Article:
Artists who are adaptable are doing fine. A musician who makes records, tours, DJs, remixes, does music for video games and films is doing fine. If you can learn how to adapt — it's really weird and unhealthy when people talk about restricting progress to accommodate the inability of people to adapt. Every industry has been impacted by [changes in technology] in both negative and positive ways, but I feel like to complain is pointless. I love Thom Yorke, but when I heard him complaining about Spotify, I'm like, "You're just like an old guy yelling at fast trains." I love anything that enables people to have more music in their lives. He also talks about how great other services like Spotify, SoundCloud and Pandora are -- and notes that he's actively lobbied Congress not to restrict such services. He also talks about how ridiculous it was when his old label, EMI, tried to control everything to prevent infringement:
It was about 7 or 8 years ago when I was on EMI, and someone at EMI business affairs contacted my manager and told him that I wasn't allowed to play my own music when I DJ'ed because they didn't want people in the audience pirating it. This was back in the days of the Nokia flip phone. If someone recorded a song in a nightclub it would be the worst sounding recording you could possibly imagine. You probably wouldn't even be able to identify the song. That seemed like nonsense to me. Instead, he notes, that wonderful things happen when you stop focusing so much on control, and let creativity and innovation flow:
My approach is to not try and control it at all. I really like the idea of not just giving people finished content. It's giving them something that if they choose to they can manipulate and play with however they want. There's absolutely no restrictions on it and that makes me happy. When people try to control content in the digital world, there’s something about that that seems kind of depressing to me. The most interesting results happen when there is no control. I love the democratic anarchy of the online world. This kind of stuff is very refreshing after the latest round of artists on the wrong side of history trying to hold back creativity, culture, innovation and progress.By Mike Masnick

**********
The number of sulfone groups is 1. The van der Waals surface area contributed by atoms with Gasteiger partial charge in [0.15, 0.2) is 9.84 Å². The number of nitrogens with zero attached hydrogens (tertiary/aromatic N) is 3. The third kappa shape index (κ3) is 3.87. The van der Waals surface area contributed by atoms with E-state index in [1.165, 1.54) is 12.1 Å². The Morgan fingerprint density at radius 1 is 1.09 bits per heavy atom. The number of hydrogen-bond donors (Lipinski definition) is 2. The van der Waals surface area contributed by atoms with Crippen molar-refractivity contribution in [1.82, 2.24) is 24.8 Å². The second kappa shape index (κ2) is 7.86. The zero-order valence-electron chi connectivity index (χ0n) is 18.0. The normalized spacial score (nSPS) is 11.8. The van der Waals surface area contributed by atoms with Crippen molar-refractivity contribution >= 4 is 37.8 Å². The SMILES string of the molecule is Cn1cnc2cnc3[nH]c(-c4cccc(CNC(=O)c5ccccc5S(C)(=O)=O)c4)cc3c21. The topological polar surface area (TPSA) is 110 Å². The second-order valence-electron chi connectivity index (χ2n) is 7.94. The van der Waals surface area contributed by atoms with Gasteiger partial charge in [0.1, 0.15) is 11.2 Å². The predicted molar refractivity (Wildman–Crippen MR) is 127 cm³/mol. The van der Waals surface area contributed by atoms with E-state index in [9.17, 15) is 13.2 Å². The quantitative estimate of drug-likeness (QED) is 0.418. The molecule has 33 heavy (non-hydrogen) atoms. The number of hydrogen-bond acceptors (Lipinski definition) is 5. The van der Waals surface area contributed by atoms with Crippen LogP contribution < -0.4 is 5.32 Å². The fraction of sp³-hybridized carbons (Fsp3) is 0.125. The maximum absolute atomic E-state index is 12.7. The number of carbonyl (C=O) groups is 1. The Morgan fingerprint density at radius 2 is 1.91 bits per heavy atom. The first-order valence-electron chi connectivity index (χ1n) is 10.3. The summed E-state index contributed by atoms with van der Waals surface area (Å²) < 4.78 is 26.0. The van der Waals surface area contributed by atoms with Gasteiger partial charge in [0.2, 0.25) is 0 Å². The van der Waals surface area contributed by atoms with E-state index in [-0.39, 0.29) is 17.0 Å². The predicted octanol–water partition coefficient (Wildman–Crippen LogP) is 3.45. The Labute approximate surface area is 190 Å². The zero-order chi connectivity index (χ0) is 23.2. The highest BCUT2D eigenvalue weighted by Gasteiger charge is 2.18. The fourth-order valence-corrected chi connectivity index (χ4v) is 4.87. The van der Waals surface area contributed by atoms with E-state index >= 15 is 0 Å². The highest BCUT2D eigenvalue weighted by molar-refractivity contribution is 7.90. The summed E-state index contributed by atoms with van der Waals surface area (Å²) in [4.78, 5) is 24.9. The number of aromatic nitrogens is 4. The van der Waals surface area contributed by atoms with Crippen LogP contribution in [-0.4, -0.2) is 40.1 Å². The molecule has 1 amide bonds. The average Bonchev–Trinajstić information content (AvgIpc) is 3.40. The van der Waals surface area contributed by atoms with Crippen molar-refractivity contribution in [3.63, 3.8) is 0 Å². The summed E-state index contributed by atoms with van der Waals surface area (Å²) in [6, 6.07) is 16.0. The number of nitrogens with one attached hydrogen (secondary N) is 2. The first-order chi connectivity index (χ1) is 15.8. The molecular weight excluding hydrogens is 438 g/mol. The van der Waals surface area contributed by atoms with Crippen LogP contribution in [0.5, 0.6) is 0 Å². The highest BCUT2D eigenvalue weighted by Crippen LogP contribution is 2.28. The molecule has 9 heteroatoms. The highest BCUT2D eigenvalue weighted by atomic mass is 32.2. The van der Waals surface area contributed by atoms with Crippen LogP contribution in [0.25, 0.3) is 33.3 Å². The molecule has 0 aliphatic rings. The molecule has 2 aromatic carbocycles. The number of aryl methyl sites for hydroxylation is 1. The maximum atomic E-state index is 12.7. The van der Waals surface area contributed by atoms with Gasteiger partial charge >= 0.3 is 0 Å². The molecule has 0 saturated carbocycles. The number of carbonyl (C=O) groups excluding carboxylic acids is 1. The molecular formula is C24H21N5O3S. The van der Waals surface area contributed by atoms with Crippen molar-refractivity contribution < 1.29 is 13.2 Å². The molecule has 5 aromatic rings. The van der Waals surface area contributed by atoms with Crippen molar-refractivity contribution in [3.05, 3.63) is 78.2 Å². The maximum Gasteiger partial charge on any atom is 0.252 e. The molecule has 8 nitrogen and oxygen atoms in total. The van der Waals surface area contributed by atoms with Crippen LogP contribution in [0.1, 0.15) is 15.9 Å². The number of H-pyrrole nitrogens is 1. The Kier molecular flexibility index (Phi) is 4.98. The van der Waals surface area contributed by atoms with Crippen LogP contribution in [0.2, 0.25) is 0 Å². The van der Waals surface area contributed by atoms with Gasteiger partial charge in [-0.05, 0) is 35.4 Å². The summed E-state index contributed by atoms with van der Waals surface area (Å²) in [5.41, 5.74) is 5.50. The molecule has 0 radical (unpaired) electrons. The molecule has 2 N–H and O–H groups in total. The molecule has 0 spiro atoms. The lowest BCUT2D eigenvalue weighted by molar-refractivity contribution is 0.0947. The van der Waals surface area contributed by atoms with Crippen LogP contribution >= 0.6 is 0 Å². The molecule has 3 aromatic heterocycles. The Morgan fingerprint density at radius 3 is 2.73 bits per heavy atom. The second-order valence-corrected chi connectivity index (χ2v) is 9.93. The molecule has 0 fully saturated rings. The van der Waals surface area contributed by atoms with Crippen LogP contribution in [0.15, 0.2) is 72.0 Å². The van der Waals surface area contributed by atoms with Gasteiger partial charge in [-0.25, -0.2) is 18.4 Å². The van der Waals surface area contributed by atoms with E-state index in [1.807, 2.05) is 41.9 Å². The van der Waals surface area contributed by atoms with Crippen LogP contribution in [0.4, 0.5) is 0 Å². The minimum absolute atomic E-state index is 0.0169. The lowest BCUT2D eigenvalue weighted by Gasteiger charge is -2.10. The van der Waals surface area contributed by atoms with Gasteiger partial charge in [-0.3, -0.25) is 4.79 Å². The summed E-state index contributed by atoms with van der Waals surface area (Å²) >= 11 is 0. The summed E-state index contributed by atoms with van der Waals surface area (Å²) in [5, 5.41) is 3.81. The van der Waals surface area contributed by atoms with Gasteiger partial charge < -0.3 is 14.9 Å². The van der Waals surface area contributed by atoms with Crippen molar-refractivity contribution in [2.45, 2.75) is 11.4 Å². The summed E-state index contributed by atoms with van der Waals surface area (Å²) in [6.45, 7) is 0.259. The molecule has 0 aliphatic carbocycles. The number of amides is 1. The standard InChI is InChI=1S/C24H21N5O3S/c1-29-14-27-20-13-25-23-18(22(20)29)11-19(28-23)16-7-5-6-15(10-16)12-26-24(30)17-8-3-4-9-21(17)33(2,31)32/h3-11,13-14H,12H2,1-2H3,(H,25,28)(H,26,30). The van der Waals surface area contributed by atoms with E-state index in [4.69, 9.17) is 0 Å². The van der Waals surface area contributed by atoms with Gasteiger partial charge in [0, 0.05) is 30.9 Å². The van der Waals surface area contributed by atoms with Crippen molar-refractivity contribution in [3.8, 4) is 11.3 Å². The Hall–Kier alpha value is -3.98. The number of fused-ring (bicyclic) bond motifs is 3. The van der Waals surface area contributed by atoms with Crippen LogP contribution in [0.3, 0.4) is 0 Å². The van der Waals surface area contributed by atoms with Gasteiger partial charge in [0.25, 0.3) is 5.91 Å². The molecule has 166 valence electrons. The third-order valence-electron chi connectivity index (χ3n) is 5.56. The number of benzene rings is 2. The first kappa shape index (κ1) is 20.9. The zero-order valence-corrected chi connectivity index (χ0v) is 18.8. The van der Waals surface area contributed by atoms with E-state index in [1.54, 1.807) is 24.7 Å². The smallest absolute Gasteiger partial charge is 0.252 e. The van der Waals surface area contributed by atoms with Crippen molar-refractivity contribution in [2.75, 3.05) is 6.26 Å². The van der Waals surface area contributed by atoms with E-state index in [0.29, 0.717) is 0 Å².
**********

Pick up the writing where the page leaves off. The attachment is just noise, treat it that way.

Rogue archivist Carl Malamud writes, "One of the most important public safety laws in Europe is Dir. 2001/95/EC which regulates general product safety. Public.Resource.Org, in our ongoing quest to make legally-mandated public safety codes available, purchased the German instantiation of 40 of these essential codes and made them available on the Internet. Every country in the EU is required to implement and publish these standards.
"Imagine our surprise when we were served notice to appear in Hamburg District Court in Germany."
You can read the docket here, but some of the highlights are that not only is Public.Resource.Org being sued, but “the person of” Carl Malamud is being sued in an individual capacity. The code people are asking for €50,000 in damages. Additional fines of €250,000 are being requested and, if I can't pay, a maximum total period of detention of two years is possible. I am very pleased to say that the premier German public interest law firm, iRights.Law, will be representing us. The iRights.Law group, and their affiliate iRights.Info, play a similar role to that of EFF in the United States and I'm very grateful for their help.
The code people picked 4 specific standards to sue on, including—believe it or not—the EU-mandated standard DIN EN 1400-1, “Child use and care articles - Soothers for babies and young children - Part 1: General safety requirements and product information.”
That's right, we're being sued for the .DE standard for the safety of the Binky® and other brands of baby pacifiers. Before we posted this important safety standard, you could only read the document if you spent €103.90 for the .DE Binky Code, £140.00 for the .UK Binky Code, or €90.26 for the .FR Binky Code.
“Babies fall asleep faster when they can suck on a soother. However, the consequences could well be fatal if a child were to swallow its dummy. Safety requirements relating to the physical and chemical quality of soothers are dealt with in DIN EN 1400-1 ff. Soothers wishing to conform to this standard must have a shield with at least two holes allowing the baby to continue to breathe in the event of the soother becoming lodged in its mouth.” Sounds kind of important, don't you think?